# Incidence of Traditional and Electronic Bullying and Victimization

## Incidence of Traditional and Electronic Bullying and Victimization

Incidence of Traditional and Electronic Bullying and Victimization

 Title ABC/123 Version X 1
 Week One Practice Problems PSY/315 Version 4 1

University of Phoenix Material

## Week One Practice Problems

Prepare a written response to the following questions.

Chapter 1

12. Explain and give an example for each of the following types of variables:

a. Equal interval:

b. Rank-order:

c. Nominal:

d. Ratio scale:

e. Continuous:

f. Discrete:

15. Following are the speeds of 40 cars clocked by radar on a particular road in a 35-mph zone on a particular afternoon:

30, 36, 42, 36, 30, 52, 36, 34, 36, 33, 30, 32, 35, 32, 37, 34, 36, 31, 35, 20

24, 46, 23, 31, 32, 45, 34, 37, 28, 40, 34, 38, 40, 52, 31, 33, 15, 27, 36, 40

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Make a frequency table and a histogram, then describe the general shape of the distribution.

21. Raskauskas and Stoltz (2007) asked a group of 84 adolescents about their involvement in traditional and electronic bullying. The researchers defined electronic bullying as “…a means of bullying in which peers use electronics {such as text messages, emails, and defaming Web sites} to taunt, threaten, harass, and/or intimidate a peer” (p.565). The table below is a frequency table showing the adolescents’ reported incidence of being victims or perpetrators or traditional and electronic bullying.

a. Using this table as an example, explain the idea of a frequency table to a person who has never had a course in statistics.

b. Explain the general meaning of the pattern of results.

 Incidence of Traditional and Electronic Bullying and Victimization (N=84) Forms of Bullying N % Electronic victims 41 48.8 Text-message victim 27 32.1 Internet victim (websites, chatrooms) 13 15.5 Picture-phone victim 8 9.5 Traditional Victims 60 71.4 Physical victim 38 45.2 Teasing victim 50 59.5 Rumors victim 32 38.6 Exclusion victim 30 50 Electronic Bullies 18 21.4 Text-message bully 18 21.4 Internet bully 11 13.1 Traditional Bullies 5 64.3 Physical bully 29 34.5 Teasing bully 38 45.2 Rumor bully 22 26.2 Exclusion bully 35 41.7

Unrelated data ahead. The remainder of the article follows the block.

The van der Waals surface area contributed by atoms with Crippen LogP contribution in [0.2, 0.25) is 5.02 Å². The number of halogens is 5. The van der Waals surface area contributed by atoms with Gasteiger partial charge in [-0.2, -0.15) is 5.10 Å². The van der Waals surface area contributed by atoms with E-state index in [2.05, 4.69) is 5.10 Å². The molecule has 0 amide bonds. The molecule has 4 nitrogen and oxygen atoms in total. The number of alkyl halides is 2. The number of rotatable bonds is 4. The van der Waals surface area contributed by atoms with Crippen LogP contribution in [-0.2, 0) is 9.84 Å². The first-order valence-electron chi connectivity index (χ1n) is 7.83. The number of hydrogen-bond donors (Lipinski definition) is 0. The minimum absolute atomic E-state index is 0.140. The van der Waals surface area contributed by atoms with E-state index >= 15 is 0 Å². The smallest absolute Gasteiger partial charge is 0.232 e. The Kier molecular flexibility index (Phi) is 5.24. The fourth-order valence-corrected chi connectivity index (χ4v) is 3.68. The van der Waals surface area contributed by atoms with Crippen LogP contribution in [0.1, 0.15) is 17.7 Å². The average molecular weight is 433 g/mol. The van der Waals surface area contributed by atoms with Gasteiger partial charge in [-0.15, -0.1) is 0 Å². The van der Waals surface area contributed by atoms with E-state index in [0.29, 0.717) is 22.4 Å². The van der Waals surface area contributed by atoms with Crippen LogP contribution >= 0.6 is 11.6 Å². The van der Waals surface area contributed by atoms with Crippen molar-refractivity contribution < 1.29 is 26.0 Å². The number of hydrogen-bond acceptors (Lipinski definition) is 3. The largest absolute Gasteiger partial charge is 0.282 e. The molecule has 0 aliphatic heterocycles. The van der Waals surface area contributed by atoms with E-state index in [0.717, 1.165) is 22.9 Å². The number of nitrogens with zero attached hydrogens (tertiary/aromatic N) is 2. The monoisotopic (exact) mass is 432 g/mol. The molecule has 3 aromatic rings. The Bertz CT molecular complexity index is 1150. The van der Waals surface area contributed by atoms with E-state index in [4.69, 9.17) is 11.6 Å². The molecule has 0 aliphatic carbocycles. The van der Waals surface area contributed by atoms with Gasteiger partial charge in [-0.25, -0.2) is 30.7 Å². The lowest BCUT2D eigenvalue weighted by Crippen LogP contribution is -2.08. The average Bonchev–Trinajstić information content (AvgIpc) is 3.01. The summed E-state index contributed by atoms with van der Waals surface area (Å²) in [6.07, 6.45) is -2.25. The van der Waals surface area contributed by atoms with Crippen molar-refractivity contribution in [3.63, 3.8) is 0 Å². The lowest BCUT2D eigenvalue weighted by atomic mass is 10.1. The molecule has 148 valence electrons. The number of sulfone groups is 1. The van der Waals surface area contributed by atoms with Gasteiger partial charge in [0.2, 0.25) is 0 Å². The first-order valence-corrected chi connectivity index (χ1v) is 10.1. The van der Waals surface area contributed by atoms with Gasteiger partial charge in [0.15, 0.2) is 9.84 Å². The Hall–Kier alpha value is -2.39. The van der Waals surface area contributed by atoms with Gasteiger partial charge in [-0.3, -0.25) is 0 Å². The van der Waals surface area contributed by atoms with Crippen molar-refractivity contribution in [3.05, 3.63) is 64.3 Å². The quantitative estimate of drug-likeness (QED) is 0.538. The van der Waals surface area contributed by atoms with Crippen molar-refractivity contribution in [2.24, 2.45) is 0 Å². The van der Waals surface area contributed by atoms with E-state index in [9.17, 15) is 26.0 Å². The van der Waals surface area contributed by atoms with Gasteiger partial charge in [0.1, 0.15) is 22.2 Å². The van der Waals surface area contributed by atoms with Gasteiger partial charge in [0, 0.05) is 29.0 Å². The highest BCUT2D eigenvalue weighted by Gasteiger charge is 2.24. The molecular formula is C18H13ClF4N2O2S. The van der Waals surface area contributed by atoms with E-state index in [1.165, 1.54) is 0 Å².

22. Kärnä and colleagues (2013) tested the effects of a new antibullying program, called KiVa, among students in grades 1–3 and grades 7–9 in 147 schools in Finland. The schools were randomly assigned to receive the new antibullying program or no program. At the beginning, middle, and end of the school year, all of the students completed a number of questionnaires, which included the following two questions: “How often have you been bullied at school in the last couple of months?” and “How often have you bullied others at school in the last couple of months?” The table below is a frequency table that shows students’ responses to these two questions at the end of the school year (referred to as “Wave 3” in the title of the table). Note that the table shows the results combined for all of the students in the study. In the table, “victimization” refers to students’ reports of being bullied and “bullying” is students’ reports of bullying other students.

a. Using this table as an example, explain the idea of a frequency table to a person who has never had a course in statistics.

b. Explain the general meaning of the pattern of results. (You may be interested to know that the KiVa program successfully reduced victimization and bullying among students in grades 1–3 but the results were mixed with regards to the effectiveness of the program among those in grades 7–9.).

 Frequencies of Responses in the Five Categories of the Self-Reported Bullying and Victimization Variables at Wave 3 Grades 1–3 Grades 7–9 Victimization Bullying Victimization Bullying Variable Freq. % Freq. % Freq. % Freq. % Occurrence Not at all 3,203 53.6 4,296 72 10,660 77.4 10,880 79.5 Only once or twice 1,745 29.2 1,333 22.3 2,031 14.7 1,987 14.5 2 or 3 times a month 446 7.5 197 3.3 402 2.9 344 2.5 About once a week 297 5 90 1.5 312 2.3 196 1.4 Several times a week 281 4.7 49 0.8 375 2.7 279 2 Participants Respondents n 5,972 100 5,965 100 13,780 100 13,686 100 Missing n 955 962 2,723 2,817 Total N 6,927 6,927 16,503 16,503